- Noelle Deckman, Ph.D.
Updated: Mar 12, 2021
During these stressful and unprecedented times, many people are finding themselves overwhelmed and unsure of the future. When we let our negative thoughts run wild by thinking about all of the “what if’s?”, it’s very common to start experiencing negative symptoms, such as anxiety, depression, fear, hopelessness, etc. Caving into these negative thoughts and emotions can create a downhill spiral that can feel impossible to escape. However, with hard work and practice, you can climb out of that hole and regain stability in your life.
Some people may be able to apply some of the coping skills I’ll be discussing entirely on their own and recover. However, it is also common and completely normal for people to also need a little extra help to move forward depending on what’s going on in their lives, so please keep this in mind if you feel you’re struggling too much on your own. Professional help is always available and being willing to reach out is a highly courageous act in itself. If you feel like you are doing generally well overall and would just like some information on how to practice basic coping skills, then this is the place for you.
Beginning to work on yourself can seem like an impossible feat. Where would you even begin? That’s why I always encourage people to begin with basic coping skills. No matter how stressful your life gets, trying the simple things, such as basic coping skills, can often help by reminding yourself to slow down and pay attention to your thoughts, feelings, and behaviors, which are the core of cognitive behavioral therapy (CBT). After all, how can we change something as complex as the way we are thinking if we are unable to even recognize our thoughts?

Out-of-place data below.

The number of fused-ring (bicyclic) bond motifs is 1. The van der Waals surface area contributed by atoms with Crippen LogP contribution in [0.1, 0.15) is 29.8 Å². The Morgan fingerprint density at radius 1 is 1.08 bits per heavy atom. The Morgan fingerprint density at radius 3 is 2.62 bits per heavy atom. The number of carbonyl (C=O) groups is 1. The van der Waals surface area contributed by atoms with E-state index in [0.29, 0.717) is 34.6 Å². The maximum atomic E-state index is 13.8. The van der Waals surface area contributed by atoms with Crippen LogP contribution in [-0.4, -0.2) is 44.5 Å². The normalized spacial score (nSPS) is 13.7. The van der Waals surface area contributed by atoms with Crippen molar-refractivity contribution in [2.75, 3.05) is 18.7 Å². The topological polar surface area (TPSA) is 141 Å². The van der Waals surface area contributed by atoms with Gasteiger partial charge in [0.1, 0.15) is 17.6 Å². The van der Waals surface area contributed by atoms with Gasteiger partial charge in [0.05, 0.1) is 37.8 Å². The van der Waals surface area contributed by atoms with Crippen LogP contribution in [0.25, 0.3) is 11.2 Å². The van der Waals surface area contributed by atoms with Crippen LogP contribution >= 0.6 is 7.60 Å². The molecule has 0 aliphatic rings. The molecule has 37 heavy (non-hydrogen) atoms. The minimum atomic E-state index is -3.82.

That is why coping skills and self-care are such popular concepts you’ve probably heard about related to therapy. So, what are coping skills and how are they different from self-care? I like to think of coping skills as the foundation to therapy. Just as you would never build a house on a shaky foundation, neither should you dive into your deeper, underlying issues without creating a stable foundation for your mind. Coping skills can include breathing exercises, mindfulness practices, grounding techniques, meditation practices, and a variety of other skills to help reduce your emotional distress in the moment. In CBT, often times, the purpose of using coping skills is to help you reduce strong, negative emotions in the moment, so that you are better able to think about the situation more clearly. This increases your ability to then use your cognitive or “thinking” skills to work through the situation more effectively, or, depending on the issue, so that you may be more equipped to face certain situations you may be avoiding due to anxiety, fear, etc. (e.g., during exposure exercises).
Coping skills differ from self-care in the sense that coping skills are essentially tools used in the moment to manage stressful situations or overwhelming emotions, whereas self-care activities are considered healthy, scheduled restorative activities used to prevent and alleviate stress on a regular basis. There is definitely overlap in these skills or activities since, for example, one could practice breathing exercises on a daily basis for self-care (e.g., practicing breathing exercises for 5 minutes per day each morning) and also in the moment during a stressful situation to reduce strong emotions (e.g., using breathing exercises as a tool to cope and reduce tension during an argument with your partner). I will often use these terms interchangeably, but it is good to know the difference so you can be more aware of how you are practicing these newly learned skills. I will also discuss more on cognitive skills and self-care in later posts, but for now, we’re just focused on one of the most basic coping skills: breathing.